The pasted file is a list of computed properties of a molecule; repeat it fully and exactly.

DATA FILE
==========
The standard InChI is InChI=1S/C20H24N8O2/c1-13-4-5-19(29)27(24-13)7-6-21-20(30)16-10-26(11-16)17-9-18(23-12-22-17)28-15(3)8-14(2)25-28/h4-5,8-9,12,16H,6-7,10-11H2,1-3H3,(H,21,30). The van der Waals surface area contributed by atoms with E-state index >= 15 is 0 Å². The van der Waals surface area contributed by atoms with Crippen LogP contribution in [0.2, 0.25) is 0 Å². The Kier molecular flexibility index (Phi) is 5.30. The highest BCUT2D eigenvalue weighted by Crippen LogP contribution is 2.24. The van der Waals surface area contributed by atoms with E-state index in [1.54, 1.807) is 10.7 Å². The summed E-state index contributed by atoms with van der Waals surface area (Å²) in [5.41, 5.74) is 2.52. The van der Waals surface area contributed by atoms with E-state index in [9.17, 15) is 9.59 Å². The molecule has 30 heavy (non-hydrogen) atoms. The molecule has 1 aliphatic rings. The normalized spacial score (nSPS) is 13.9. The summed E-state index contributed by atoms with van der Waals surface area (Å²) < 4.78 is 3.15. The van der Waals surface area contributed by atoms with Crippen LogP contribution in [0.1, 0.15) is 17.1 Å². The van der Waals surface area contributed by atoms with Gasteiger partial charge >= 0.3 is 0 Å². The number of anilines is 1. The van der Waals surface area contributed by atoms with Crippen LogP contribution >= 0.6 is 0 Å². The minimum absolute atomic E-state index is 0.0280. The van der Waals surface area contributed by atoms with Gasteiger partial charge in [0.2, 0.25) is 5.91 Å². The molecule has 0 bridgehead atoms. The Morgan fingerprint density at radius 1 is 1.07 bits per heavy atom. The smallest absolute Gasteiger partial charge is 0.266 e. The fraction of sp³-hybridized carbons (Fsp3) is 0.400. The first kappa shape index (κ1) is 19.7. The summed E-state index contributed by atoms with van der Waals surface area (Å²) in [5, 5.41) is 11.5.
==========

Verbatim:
The standard InChI is InChI=1S/C20H24N8O2/c1-13-4-5-19(29)27(24-13)7-6-21-20(30)16-10-26(11-16)17-9-18(23-12-22-17)28-15(3)8-14(2)25-28/h4-5,8-9,12,16H,6-7,10-11H2,1-3H3,(H,21,30). The van der Waals surface area contributed by atoms with E-state index >= 15 is 0 Å². The van der Waals surface area contributed by atoms with Crippen LogP contribution in [0.2, 0.25) is 0 Å². The Kier molecular flexibility index (Phi) is 5.30. The highest BCUT2D eigenvalue weighted by Crippen LogP contribution is 2.24. The van der Waals surface area contributed by atoms with E-state index in [1.54, 1.807) is 10.7 Å². The summed E-state index contributed by atoms with van der Waals surface area (Å²) in [5.41, 5.74) is 2.52. The van der Waals surface area contributed by atoms with E-state index in [9.17, 15) is 9.59 Å². The molecule has 30 heavy (non-hydrogen) atoms. The molecule has 1 aliphatic rings. The normalized spacial score (nSPS) is 13.9. The summed E-state index contributed by atoms with van der Waals surface area (Å²) < 4.78 is 3.15. The van der Waals surface area contributed by atoms with Crippen LogP contribution in [0.1, 0.15) is 17.1 Å². The van der Waals surface area contributed by atoms with Gasteiger partial charge >= 0.3 is 0 Å². The number of anilines is 1. The van der Waals surface area contributed by atoms with Crippen LogP contribution >= 0.6 is 0 Å². The minimum absolute atomic E-state index is 0.0280. The van der Waals surface area contributed by atoms with Gasteiger partial charge in [0.2, 0.25) is 5.91 Å². The molecule has 0 bridgehead atoms. The Morgan fingerprint density at radius 1 is 1.07 bits per heavy atom. The smallest absolute Gasteiger partial charge is 0.266 e. The fraction of sp³-hybridized carbons (Fsp3) is 0.400. The first kappa shape index (κ1) is 19.7. The summed E-state index contributed by atoms with van der Waals surface area (Å²) in [5, 5.41) is 11.5.